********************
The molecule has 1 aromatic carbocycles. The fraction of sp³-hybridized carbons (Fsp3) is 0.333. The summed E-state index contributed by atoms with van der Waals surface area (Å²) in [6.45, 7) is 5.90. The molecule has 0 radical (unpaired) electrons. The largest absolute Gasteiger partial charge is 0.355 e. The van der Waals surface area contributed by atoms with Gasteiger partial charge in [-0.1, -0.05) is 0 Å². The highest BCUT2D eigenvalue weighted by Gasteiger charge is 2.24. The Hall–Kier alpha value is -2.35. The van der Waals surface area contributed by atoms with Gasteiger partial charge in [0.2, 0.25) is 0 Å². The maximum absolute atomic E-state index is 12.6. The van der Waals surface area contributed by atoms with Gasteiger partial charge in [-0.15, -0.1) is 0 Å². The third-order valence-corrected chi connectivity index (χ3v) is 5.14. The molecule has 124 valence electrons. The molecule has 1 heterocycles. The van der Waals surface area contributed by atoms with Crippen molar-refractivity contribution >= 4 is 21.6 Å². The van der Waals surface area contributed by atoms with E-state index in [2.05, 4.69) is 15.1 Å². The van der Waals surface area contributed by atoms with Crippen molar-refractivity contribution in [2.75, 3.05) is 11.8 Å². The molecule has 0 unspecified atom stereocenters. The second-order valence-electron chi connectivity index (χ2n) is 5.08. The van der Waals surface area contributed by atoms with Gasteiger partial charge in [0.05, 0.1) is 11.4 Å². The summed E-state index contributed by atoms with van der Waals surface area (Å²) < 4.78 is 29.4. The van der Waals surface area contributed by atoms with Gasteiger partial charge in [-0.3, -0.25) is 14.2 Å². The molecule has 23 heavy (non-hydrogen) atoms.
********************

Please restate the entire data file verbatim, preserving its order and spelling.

The molecule has 1 aromatic carbocycles. The fraction of sp³-hybridized carbons (Fsp3) is 0.333. The summed E-state index contributed by atoms with van der Waals surface area (Å²) in [6.45, 7) is 5.90. The molecule has 0 radical (unpaired) electrons. The largest absolute Gasteiger partial charge is 0.355 e. The van der Waals surface area contributed by atoms with Gasteiger partial charge in [-0.1, -0.05) is 0 Å². The highest BCUT2D eigenvalue weighted by Gasteiger charge is 2.24. The Hall–Kier alpha value is -2.35. The van der Waals surface area contributed by atoms with Gasteiger partial charge in [0.2, 0.25) is 0 Å². The maximum absolute atomic E-state index is 12.6. The van der Waals surface area contributed by atoms with Gasteiger partial charge in [-0.15, -0.1) is 0 Å². The third-order valence-corrected chi connectivity index (χ3v) is 5.14. The molecule has 124 valence electrons. The molecule has 1 heterocycles. The van der Waals surface area contributed by atoms with Crippen molar-refractivity contribution >= 4 is 21.6 Å². The van der Waals surface area contributed by atoms with E-state index in [2.05, 4.69) is 15.1 Å². The van der Waals surface area contributed by atoms with Crippen molar-refractivity contribution in [2.75, 3.05) is 11.8 Å². The molecule has 0 unspecified atom stereocenters. The second-order valence-electron chi connectivity index (χ2n) is 5.08. The van der Waals surface area contributed by atoms with Gasteiger partial charge in [0.05, 0.1) is 11.4 Å². The summed E-state index contributed by atoms with van der Waals surface area (Å²) < 4.78 is 29.4. The van der Waals surface area contributed by atoms with Gasteiger partial charge in [-0.3, -0.25) is 14.2 Å². The molecule has 23 heavy (non-hydrogen) atoms.